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'Uptown Cincinnati' booming

But neighborhoods around UC still need help, city told

By Gregory Korte Enquirer staff writer

 

Cincinnati's "Uptown" district functions almost as a second downtown. Consider:  There are 40,000 people who work in and around Uptown, making it the second biggest economic engine in the region, after downtown.  More than 300,000 vehicles travel in, out or through Uptown on any given day - more than twice the number crossing the Brent Spence Bridge.

 

The six business districts in the Uptown area contain 533,000 square feet of retail space - 64 percent more than Rookwood Commons in Norwood. Three more developments - the Calhoun Street Marketplace, Uptown Crossings and University Village - will push that number to 698,000.  There's more than $3.5 billion in development started in the seven neighborhoods surrounding the University of Cincinnati - a place its champions like to call Uptown Cincinnati.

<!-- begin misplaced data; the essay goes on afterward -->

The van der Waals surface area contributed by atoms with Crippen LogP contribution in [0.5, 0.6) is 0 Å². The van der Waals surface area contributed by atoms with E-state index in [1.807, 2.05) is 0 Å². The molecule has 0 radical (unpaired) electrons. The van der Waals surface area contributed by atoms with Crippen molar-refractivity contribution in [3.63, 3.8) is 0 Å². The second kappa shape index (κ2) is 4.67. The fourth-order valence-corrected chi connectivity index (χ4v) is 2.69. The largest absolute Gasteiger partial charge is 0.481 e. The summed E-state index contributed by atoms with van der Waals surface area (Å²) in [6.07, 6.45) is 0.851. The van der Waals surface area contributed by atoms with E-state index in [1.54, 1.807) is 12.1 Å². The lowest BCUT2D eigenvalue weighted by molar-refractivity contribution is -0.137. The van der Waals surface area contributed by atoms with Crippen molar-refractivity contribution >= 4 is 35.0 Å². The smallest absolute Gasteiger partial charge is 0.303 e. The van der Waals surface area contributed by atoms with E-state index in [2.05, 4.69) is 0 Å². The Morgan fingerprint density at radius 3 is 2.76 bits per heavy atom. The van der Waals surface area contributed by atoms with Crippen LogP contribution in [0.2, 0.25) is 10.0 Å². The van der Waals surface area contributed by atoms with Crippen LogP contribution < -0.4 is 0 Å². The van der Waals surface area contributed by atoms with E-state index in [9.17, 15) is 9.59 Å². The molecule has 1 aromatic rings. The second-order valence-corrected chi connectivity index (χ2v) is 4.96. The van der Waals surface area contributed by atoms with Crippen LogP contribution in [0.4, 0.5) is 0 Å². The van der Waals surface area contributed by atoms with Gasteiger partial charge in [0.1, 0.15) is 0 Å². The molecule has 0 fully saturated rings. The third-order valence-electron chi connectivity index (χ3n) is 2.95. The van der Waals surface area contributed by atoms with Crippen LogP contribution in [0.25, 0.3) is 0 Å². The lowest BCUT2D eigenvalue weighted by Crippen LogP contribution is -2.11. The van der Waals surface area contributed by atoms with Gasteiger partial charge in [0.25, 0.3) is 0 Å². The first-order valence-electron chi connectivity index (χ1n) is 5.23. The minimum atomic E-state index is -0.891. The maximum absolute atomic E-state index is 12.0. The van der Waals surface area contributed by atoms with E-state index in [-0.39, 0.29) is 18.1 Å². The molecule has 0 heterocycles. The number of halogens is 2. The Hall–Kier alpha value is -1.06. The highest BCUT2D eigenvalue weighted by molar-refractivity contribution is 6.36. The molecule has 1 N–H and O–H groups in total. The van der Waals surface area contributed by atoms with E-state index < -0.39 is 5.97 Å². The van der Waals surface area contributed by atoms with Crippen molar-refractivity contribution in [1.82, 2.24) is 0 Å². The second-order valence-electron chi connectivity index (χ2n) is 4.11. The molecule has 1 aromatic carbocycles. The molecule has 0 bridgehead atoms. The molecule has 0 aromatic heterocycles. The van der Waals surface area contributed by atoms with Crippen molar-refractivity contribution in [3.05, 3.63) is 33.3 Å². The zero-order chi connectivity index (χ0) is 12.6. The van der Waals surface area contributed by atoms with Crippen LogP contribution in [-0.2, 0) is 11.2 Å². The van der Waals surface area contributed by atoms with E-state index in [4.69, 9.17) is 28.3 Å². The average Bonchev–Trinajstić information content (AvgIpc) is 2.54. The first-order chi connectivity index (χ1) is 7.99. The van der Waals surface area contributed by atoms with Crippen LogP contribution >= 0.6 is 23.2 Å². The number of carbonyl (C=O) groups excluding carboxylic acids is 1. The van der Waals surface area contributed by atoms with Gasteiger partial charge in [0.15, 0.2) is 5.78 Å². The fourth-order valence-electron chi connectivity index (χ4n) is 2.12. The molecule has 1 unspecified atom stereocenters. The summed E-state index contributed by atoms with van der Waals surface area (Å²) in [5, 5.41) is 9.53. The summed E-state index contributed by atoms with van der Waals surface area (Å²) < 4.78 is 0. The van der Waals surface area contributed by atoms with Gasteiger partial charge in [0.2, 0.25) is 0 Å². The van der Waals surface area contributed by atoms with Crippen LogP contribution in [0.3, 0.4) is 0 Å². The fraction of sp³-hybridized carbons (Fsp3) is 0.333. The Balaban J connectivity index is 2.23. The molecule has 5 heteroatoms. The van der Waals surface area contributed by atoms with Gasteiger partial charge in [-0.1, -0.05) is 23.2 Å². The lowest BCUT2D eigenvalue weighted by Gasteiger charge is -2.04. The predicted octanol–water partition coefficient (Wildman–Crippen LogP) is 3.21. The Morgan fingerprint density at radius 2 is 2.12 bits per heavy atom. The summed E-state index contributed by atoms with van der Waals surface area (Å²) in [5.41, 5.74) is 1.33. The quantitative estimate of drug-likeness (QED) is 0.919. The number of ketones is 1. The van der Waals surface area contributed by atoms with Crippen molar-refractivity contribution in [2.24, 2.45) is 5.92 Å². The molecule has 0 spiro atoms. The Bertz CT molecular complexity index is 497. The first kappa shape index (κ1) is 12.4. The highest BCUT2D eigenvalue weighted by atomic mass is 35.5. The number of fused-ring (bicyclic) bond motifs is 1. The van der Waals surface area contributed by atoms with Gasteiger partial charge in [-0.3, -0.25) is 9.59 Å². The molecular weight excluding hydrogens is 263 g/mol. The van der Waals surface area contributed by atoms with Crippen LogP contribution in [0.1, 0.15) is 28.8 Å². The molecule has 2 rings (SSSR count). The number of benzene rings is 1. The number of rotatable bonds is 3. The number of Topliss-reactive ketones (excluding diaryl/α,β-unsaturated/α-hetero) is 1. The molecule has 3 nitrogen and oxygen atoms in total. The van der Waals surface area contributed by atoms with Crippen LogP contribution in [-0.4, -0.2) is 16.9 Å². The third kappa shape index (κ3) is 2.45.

New student housing complexes such as Stratford Village and retail projects such as Calhoun Street Marketplace are reinventing entire blocks at a time.  Still, leaders in that development told Cincinnati City Council Monday that many of those Uptown neighborhoods - Avondale, Clifton, Clifton Heights, Corryville, Fairview, Mount Auburn and University Heights - are struggling.

 

Read full article here:

http://news.enquirer.com/apps/pbcs.dll/article?AID=/20051012/BIZ01/510120334/1076/rss01

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There are 40,000 people who work in and around Uptown, making it the second biggest economic engine in the region, after downtown.

I always thought it was Blue Ash. Blue Ash has more workers and ALOT more corporations.